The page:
Brain , May 2022

Stimulation of the cuneiform nucleus enables training and boosts recovery after spinal cord injury


Anna-Sophie Hofer, Myriam I Scheuber, Andrea M Sartori, Nicolas Good, Stephanie A Stalder, Nicole Hammer, Kai Fricke, Sina M Schalbetter, Anne K Engmann, Rebecca Z Weber, Ruslan Rust, Marc P Schneider, Natalie Russi, Giacomin Favre, Martin E Schwab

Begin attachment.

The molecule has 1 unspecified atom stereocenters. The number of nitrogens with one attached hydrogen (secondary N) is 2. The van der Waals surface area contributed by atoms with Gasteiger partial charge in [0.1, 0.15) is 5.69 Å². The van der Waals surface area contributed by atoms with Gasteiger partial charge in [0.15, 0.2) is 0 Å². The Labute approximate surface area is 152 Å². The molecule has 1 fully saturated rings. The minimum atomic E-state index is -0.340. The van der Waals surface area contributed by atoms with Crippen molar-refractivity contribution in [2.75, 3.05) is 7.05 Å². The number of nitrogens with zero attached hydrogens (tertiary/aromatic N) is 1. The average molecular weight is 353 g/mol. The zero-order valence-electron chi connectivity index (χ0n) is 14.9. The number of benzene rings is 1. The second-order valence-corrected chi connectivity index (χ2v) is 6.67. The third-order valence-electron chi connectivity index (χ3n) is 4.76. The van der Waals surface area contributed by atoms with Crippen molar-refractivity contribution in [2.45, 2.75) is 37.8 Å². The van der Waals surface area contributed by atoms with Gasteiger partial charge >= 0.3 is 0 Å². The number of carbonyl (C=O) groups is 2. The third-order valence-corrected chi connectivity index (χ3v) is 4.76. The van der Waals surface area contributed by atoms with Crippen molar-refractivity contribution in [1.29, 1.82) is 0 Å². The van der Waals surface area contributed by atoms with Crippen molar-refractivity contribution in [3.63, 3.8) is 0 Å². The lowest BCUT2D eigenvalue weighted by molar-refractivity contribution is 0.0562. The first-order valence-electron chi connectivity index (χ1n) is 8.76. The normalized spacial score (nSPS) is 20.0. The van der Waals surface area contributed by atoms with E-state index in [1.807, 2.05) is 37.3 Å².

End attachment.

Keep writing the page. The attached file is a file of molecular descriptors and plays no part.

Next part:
Severe spinal cord injuries result in permanent paraparesis in spite of the frequent sparing of small portions of white matter. Spared fiber tracts are often incapable of maintaining and modulating the activity of lower spinal motor centers. Effects of rehabilitative training thus remain limited. Here, we activated spared descending brainstem fibers by electrical deep brain stimulation of the cuneiform nucleus of the mesencephalic locomotor region, the main control center for locomotion in the brainstem, in adult female Lewis rats. We show that deep brain stimulation of the cuneiform nucleus enhances the weak remaining motor drive in highly paraparetic rats with severe, incomplete spinal cord injuries and enables high-intensity locomotor training. Stimulation of the cuneiform nucleus during rehabilitative aquatraining after subchronic (n = 8 stimulated vs. n = 7 unstimulated vs. n = 7 untrained rats) and chronic (n = 14 stimulated vs. n = 9 unstimulated vs. n = 9 untrained rats) spinal cord injury re-established substantial locomotion and improved long-term recovery of motor function. We additionally identified a safety window of stimulation parameters ensuring context-specific locomotor control in intact rats (n = 18) and illustrate the importance of timing of treatment initiation after spinal cord injury (n = 14). This study highlights stimulation of the cuneiform nucleus as a highly promising therapeutic strategy to enhance motor recovery after subchronic and chronic incomplete spinal cord injury with direct clinical applicability.

 

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